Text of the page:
How Singapore’s GDP compares to China’s ‘1 trillion RMB club’

This piece of news just in ‘China’s ‘1 trillion RMB club’ now has 12 members‘.

 According to the latest data, the gross domestic products (GDP) of both Nanjing and Qingdao have broken the 1-trillion-RMB mark, granting them entry into the “1 trillion RMB club” and increasing the club’s numbers from 10 to 12. The 12 cities have GDP totalling about $2.6 trillion, higher than France’s economic aggregate in 2016.

In 2006, Shanghai became the first Chinese city whose GDP exceeded 1 trillion RMB. From 2008 to 2010, the GDP of Beijing and Guangzhou successively exceeded 1 trillion RMB. In 2011, Shenzhen, Tianjin, Suzhou and Chongqing became members of the club. Wuhan and Chengdu joined their ranks in 2014. In 2015, Hangzhou’s GDP also surpassed 1 trillion RMB. In 2016, Nanjing and Qingdao became the newest cities to boast that accomplishment.

Among the 12 cities, Shanghai and Beijing are in the first echelon in terms of economic aggregate. In 2016, Shanghai’s GDP was 2.7 trillion RMB, and that of Beijing was 2.5 trillion. It took both cities roughly six years to double their GDP, since the cities passed their 1 trillion RMB marks in 2006 and 2008 respectively.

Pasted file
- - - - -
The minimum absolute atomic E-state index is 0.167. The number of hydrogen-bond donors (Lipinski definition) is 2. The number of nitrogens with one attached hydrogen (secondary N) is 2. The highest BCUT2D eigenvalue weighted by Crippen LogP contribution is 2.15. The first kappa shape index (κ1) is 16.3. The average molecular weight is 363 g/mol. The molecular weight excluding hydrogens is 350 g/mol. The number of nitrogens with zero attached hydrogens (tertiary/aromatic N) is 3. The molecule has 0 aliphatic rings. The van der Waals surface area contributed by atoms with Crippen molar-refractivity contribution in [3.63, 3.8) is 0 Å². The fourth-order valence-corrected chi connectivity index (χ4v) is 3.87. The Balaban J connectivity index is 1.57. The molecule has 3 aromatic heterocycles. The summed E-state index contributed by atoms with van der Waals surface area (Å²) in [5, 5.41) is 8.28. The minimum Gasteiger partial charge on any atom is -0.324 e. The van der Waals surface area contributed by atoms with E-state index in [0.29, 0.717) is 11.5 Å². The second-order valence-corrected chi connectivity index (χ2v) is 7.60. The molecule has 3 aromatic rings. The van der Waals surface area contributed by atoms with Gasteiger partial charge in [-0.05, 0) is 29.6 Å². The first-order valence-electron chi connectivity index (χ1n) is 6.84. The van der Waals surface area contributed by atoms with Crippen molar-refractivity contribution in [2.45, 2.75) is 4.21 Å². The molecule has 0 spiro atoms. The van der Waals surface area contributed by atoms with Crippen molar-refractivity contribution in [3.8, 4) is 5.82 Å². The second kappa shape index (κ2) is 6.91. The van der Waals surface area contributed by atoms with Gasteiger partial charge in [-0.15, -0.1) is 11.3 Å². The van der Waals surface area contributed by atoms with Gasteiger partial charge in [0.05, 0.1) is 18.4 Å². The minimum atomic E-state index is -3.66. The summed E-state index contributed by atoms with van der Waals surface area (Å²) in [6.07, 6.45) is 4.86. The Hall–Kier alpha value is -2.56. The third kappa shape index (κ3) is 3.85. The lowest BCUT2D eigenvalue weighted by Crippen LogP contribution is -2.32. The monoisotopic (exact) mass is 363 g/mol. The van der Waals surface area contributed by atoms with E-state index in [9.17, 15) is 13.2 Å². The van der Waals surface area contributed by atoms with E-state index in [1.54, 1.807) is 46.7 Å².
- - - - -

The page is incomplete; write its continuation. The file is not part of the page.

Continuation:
At current SGDCNY exchange rate of 4.84, 1 trillion RMB is about SGD207 billion. Singapore’s 2015 GDP was SGD293 billion.

China has 12 cities (not provinces) that are in Singapore’s league in terms of GDP numbers. Shanghai has the largest GDP at SGD558 billion. Beijing the second largest has SGD517 billion GDP. All of them are still doing GDP growth in excess of 6%. Chongqing for example is growing at 10.7%.

Nearer by, fellow ASEAN countries like Myanmar and Philippines are doing 7% GDP growth. Singapore pulled in 1.8%.

It is little wonder why Singapore Government formed a Committee For Future Economy that just delivered their 100+ page report 4 hours ago.

In my opinion, every individual needs to have a little bit of anxiety, a bit of hunger in order not to fall behind. Work hard, play hard, treasure what you have, pick up a skill that can be monetised when you can. A little bit of extra income goes a long way to meet household expenses, more money to put aside for rainy days. While the G works on our national competitiveness, each individual should take care of our own.

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